Bilingual Teacher Beliefs and Practice: Do They Line Up?
A qualitative study used observation and collection of artifacts to examine the pedagogical strategies of six teachers; four taught in a two-way bilingual education school, while the other two were first-year teachers in a school setting with large numbers of English language learners. Informal interviews were conducted throughout the time of the study; semi-structured interviews were conducted at the end of a semester of observation and recording of field notes. Some interviews attempted to uncover the beliefs teachers had about student learning, and in particular, that of culturally and linguistically diverse students. Teachers were asked about the influences and sources of their beliefs. Other interviews explored teacher identities as educators of culturally and linguistically diverse students and how these identities fit in school settings that were or were not welcoming of such students. Transcripts of taped interviews were compared with field notes and collected artifacts in order to determine the degree to which teachers used strategies related to what they said they believed to be important for culturally and linguistically diverse students. It was determined that there were numerous cases where teacher practice confirmed statements made in interviews.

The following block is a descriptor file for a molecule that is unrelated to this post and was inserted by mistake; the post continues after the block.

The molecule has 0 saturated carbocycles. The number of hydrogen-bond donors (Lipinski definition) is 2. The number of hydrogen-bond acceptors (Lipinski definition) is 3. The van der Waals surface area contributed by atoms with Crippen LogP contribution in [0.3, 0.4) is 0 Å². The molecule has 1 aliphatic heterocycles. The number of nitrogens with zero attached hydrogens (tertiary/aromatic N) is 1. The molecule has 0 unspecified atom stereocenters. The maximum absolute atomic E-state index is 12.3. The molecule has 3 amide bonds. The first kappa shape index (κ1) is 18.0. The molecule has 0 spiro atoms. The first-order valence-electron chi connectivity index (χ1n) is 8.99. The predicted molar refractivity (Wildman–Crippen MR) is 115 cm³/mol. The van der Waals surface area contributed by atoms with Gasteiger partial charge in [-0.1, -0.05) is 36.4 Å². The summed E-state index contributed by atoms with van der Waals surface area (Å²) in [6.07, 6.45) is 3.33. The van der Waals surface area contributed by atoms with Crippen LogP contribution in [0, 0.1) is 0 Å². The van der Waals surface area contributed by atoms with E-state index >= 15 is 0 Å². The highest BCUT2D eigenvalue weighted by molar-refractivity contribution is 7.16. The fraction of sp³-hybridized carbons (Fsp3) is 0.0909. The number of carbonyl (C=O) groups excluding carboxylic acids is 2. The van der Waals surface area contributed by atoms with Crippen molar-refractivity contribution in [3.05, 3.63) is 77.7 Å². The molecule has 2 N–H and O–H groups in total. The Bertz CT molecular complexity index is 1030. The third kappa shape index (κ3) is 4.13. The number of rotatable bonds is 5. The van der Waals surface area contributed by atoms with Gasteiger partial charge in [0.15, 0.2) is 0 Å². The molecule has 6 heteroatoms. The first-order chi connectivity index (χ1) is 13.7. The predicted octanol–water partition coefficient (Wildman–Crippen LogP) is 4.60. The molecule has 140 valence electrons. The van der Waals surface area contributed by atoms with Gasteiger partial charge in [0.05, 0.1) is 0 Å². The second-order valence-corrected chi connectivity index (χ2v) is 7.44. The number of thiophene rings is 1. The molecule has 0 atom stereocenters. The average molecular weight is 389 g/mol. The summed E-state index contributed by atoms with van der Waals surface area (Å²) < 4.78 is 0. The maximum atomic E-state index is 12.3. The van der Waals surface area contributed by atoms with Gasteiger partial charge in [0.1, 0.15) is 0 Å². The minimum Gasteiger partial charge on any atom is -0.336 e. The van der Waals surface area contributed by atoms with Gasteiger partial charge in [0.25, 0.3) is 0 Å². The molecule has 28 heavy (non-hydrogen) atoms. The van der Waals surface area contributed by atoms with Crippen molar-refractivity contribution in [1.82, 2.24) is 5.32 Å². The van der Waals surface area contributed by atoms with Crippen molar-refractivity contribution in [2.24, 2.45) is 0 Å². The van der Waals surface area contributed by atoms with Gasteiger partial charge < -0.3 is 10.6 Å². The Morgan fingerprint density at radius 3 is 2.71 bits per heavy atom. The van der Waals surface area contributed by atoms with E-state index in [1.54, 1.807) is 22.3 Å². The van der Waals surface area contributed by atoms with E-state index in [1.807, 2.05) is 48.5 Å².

Peralta Nash, Claudia and den Hartog King, Celia. (2011). "Bilingual Teacher Beliefs and Practice: Do They Line Up?". Gist Education and Learning Research Journal, (5), 66-83.
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